Outside of Heaven, by Eddie Fisher (his 1st of two #1s)
1 week, from 30th January to 6th February 1953
We wanted heartbreak, and boy do we get it here…
Eddie Fisher passes by the house where his sweetheart lives, and stands outside the church where she is getting married. He is ‘outside of heaven’ – literally, if you count a church as the place where God resides, and metaphorically, as his version of heaven would be at the dining room table eating his wife’s stew. Kinda clever, when you think about it.
This is what I imagined the pre-rock number ones to sound like. And I don’t like it very much. The sultry Jo Stafford and the saucy Kay Starr give way, for a week, to some very over the top moping. I pass your house, with misty eyes, there stands the gate to paradise, but you don’t hear the heart that cries, outside of heaven… Or if that’s not melodramatic enough for you: On your wedding day, I stood in the crowd, I could hardly keep, from crying out loud… It’s comparable to ‘Here in My Heart’, as it’s operatic and dramatic, like it could be the closing song in the first act of a Rogers & Hammerstein. But whereas Al Martino sang with enough power to carry the day, Fisher doesn’t have the voice. The ending especially – why was I meant, to walk alone, outside of heaven…? makes your hairs stand on end, and not in a good way. In the song’s favour, as far as I’m concerned, is that it does feature a guitar solo – the first #1 to do so. However, it’s possibly one of the least dynamic solos ever recorded – it sounds like the guitarist is scared to get his instrument too worked up, as if it might bite.
So, a pause, to take stock… If the first four chart toppers are anything to go by, female artists in early 1953 were allowed to be fun, playful, even a little bit sexy. But the record buying public wanted stoically heartbroken men: sad and lonely and not afraid to sing about it. Very loudly.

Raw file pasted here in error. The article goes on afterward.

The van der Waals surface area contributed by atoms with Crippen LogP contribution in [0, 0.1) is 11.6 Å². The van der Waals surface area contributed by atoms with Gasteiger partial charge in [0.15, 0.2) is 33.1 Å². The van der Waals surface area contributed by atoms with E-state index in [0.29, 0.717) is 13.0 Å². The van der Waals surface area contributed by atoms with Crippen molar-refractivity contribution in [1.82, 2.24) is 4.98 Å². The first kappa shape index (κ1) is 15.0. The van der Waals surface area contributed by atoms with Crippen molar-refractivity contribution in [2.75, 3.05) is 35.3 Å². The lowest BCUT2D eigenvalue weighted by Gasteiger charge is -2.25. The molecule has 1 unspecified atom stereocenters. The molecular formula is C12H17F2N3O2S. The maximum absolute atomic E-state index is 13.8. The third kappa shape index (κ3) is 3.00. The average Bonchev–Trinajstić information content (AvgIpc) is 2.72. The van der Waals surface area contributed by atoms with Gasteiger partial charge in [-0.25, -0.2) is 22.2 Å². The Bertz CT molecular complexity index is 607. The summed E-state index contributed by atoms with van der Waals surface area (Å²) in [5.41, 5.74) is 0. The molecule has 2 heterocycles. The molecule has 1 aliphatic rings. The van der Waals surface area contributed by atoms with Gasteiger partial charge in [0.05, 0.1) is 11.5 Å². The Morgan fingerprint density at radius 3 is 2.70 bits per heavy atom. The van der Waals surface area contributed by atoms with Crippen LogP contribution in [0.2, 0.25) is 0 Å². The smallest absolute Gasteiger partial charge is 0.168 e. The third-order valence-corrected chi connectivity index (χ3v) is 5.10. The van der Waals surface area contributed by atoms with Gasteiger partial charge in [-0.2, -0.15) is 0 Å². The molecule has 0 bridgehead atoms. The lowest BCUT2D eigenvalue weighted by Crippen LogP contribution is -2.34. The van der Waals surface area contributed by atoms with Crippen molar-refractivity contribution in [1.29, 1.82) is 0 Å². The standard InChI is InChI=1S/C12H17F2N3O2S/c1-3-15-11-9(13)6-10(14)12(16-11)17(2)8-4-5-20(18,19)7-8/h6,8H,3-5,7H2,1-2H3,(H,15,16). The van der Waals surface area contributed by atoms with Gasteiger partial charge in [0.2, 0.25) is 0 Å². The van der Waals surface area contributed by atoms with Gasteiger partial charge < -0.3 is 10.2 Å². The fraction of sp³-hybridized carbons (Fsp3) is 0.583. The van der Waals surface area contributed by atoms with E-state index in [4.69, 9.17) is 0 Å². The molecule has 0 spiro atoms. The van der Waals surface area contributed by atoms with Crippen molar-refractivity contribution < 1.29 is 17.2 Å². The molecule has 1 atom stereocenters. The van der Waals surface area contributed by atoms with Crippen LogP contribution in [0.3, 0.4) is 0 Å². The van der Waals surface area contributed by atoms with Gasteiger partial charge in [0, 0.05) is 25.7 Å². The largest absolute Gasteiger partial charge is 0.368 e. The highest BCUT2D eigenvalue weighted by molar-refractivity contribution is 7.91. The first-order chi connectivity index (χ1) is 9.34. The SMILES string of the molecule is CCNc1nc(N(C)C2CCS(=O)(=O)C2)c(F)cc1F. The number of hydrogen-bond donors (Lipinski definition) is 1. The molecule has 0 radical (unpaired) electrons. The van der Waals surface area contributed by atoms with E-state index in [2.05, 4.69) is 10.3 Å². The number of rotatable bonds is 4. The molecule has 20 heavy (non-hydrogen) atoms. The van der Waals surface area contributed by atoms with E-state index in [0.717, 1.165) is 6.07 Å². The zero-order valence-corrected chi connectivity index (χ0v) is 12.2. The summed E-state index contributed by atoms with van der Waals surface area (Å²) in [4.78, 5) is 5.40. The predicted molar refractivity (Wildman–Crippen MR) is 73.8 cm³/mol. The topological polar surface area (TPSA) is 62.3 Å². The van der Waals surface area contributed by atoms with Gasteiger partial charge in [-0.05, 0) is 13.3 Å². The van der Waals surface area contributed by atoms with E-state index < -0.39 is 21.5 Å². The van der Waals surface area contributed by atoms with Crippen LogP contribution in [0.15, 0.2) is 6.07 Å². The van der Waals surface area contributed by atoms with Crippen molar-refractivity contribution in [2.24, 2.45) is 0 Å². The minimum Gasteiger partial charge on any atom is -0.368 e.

Perhaps this song is even more of a disappointment as I had heard of Eddie Fisher, and his reputation as something of a shagger. He was married five times – to Debbie Reynolds (with whom he fathered Carrie Fisher) and Elizabeth Taylor (he was husband number four of eight for her) amongst others. Taylor was Reynold’s close friend, and he married her not long after her previous husband had died in an air crash. Juicy stuff… So maybe I had hoped he’d be singing something a little funkier, a little more rousing, than this. But – and this is a big but that should be applied to many of the acts in this list – BUT, songs that are most successful in the charts are not always the most representative of an artist’s entire oeuvre (cf. Chuck Berry, 1972). Perhaps I’m being unfair on Eddie. He has one further number one coming up soon – let’s hope it’s a balls-to-the-wall rocker.
A couple more observations: Eddie Fisher was, again, an American. We still await our first ever British #1. And he lived to the ripe old age of eighty-two, passing away just seven years ago. Who will be the first chart topper to die tragically young…?